The First 100 Days of School 

By Kellie Deloach 

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High school with a diagnosis is traumatic. High school + diagnosis = TRAUMA.

High school is a big transition for all kids.  Adjusting to new teachers, challenging classes, an unfamiliar place, remembering schedules and meeting new classmates is a lot.  It can be overwhelming for the most well-adjusted teenager, so for those that have trouble “adjusting” this transition can be debilitating. 

That was my son on the first day of high school.  We rode to school quietly with the music playing softly in the background. I talked very little and when I did speak it was low and in a calm voice. I have learned that asking questions and talking a lot makes him more anxious. We had talked about this throughout the summer in preparation for today. He had even attended a summer STEM camp on campus to give him the opportunity to get familiar with the environment and meet some of the kids in an informal way before the first day of school. 

 

I had prayed about this day for many months and it was here…. we were both feeling the pressure. I was shocked at how calm he stayed during the 25-minute ride to the school, but I knew he was feeling it by the look on his face and how rigidly he was sitting in the passenger seat next to me. 

We pulled up to the front of the building, arriving early to give him time if he needed it. The plan was for him to walk in alone. No extra attention or fuss. That was the plan. He had his schedule written on an index card in his hand. Times, room numbers, subjects, and teacher names. Clear and specific so he knew what he was doing and where he was going at a glance. We went through everything yesterday afternoon and again this morning. He was ready with all his supplies in his backpack and his lunchbox. As I was stopping the car the panic started to emerge. “I can’t get out.” I responded that we had time to sit and wait.  “I feel sick.” I reminded him to breathe in through his nose slowly. “I don’t know where to go.”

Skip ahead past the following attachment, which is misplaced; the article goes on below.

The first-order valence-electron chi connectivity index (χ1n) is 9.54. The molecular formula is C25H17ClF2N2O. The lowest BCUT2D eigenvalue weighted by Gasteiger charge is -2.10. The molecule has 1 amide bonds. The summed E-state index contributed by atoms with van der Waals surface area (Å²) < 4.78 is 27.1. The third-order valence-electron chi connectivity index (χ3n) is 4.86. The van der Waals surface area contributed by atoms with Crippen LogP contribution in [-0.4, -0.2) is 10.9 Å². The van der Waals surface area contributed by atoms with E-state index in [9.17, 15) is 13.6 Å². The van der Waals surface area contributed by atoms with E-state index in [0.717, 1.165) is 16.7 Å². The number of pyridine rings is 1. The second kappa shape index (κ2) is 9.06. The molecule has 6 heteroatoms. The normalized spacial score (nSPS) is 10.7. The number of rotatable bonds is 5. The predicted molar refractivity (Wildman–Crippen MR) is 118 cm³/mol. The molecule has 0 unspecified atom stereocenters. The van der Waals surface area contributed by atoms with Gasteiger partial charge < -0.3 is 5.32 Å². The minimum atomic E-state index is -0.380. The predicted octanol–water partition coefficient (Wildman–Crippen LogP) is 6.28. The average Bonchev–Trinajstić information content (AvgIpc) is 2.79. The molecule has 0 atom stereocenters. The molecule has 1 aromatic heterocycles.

I referred to the index card in his hand. “You can’t park here.” I told him we were early and the only car in the drop offline, so we had time. He stiffly sat in the car, eyes darting around to each car that drove in the parking lot and the people walking by. I asked him what I could do to help him, and he quickly replied “Nothing”. He leaned down to get his backpack and lunchbox, opened the door and got out quickly.  I was shocked but went with it. I was about to say goodbye when he stopped as he went to shut to door and said, “Can you come in?” without looking at me.  I immediately said yes and told him I had to park. If I had hesitated or seemed frustrated that I had to park I knew that would only add to his anxiety.  He jumped back in, we parked, and got out to head inside. He stopped behind the car looking down, so I just waited for a minute before I quietly told him to walk with me. He started moving forward and matched my pace. We walked toward the building and into the front doors. The lobby was almost empty. He picked up his pace and was now in front of me, so I slowed down. As he walked toward the hallway where his homeroom was, I stopped and quietly said “I’m stopping here, I love you.” He never stopped walking and didn’t say a word. After waiting a few minutes in the lobby, just in case he needed something, I turned and left the building. My drive to work was full of prayers and tears, but we both made it through the first day of high school.

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